The immediate political flashpoint is Labour’s all-women shortlists. Some in the party want places on those lists to be open to “self-defined women”, a term which appears to include transwomen who are still, in one interpretation of the current law, technically male. Feminists have cried foul at this, mounting a legal challenge to see if the party’s proposed position on all-women shortlists would be lawful.
Several of those feminists are trade unionists, women who grew up with socialism and feminism as twin creeds. It’s often missed, but the changing nature of the workforce and the union movement means that the typical trade unionist today is not a brawny factory hand but a middle-aged woman working in the public sector.
One of the feminist groups raising questions about self-defined gender is A Woman’s Place UK, which organises public meetings to discuss the issue — or tries to: its activists, like other women who question gender law reform, say they face persistent abuse and harassment from some trans-rights campaigners.
The women behind Woman’s Place are trade unionists, a fact that has caused significant tensions on the Labour Left. Supposedly progressive supporters of self-identified gender and “self-defined” women are brutal in their criticism of women they dismiss as “trans-exclusionary radical feminists”. Some Labour women have been expelled from the party; others have quit in protest.
But Women’s Place feminists have a powerful ally. Unnoticed outside Labour circles, they have been supported — in the Morning Star, no less — by Andrew Murray. He is chief of staff to the Unite union, an adviser to Corbyn, and, with him, a founder of the Stop the War movement whose anti-Western world view is visible in Corbyn’s Russian equivocation. In short, he’s a big deal in Corbynworld.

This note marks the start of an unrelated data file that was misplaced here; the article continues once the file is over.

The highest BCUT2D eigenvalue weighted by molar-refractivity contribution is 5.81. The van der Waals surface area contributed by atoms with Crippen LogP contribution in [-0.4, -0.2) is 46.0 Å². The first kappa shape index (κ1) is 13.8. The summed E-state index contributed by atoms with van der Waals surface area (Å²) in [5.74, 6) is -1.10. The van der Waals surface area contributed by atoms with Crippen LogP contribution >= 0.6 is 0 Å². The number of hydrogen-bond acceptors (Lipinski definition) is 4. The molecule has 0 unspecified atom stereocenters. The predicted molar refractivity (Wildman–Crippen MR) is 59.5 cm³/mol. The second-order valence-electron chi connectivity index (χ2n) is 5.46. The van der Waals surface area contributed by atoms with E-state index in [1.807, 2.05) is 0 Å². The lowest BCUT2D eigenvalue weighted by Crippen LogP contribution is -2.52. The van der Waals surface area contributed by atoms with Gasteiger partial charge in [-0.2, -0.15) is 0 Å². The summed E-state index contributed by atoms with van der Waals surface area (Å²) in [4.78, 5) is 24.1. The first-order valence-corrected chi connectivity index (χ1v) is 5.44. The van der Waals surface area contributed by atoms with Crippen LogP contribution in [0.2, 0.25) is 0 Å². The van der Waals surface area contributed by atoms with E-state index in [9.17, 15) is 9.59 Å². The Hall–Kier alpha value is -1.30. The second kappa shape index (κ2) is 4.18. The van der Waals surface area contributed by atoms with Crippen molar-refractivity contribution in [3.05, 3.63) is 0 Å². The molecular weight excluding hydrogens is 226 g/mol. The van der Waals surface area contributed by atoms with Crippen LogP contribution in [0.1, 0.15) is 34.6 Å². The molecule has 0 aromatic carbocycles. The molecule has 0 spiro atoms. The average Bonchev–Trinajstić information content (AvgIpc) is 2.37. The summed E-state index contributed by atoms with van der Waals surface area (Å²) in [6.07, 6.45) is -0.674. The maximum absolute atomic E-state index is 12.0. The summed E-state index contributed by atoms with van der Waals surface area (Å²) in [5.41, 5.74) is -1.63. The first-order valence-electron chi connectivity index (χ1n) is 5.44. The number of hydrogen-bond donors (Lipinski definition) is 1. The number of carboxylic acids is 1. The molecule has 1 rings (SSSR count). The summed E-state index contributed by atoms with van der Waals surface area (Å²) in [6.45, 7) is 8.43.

And Murray has backed those feminist trade unionists who have dared to challenge the Momentum-driven orthodoxy on gender laws, insisting they have a right to be heard and warning their opponents: “This attempt to silence women’s voices does a disservice to us all.”
The first skirmishes of Labour’s gender war have already resulted in one political casualty: Munroe Bergdorf, a transgender model, quit a Labour advisory panel over offensive comments about lesbians and feminists, shortly after her position was questioned by John McDonnell, the bone-crunching shadow chancellor. Meanwhile, the BBC reported yesterday that a formal Labour decision on transwomen and all-women shortlists, previously said to be a done deal, has been put off until summer.
So never mind Corbyn v the Blairites. That really is Labour fighting the last war, and fighting over petty matters like who gets to run a political party. The war to come is Momentum v the unions, feminists v Brosocialists, and it’s over a question that’s about as fundamental as it gets: what does it mean to be a woman?”
James Kirkup, Evening Standard,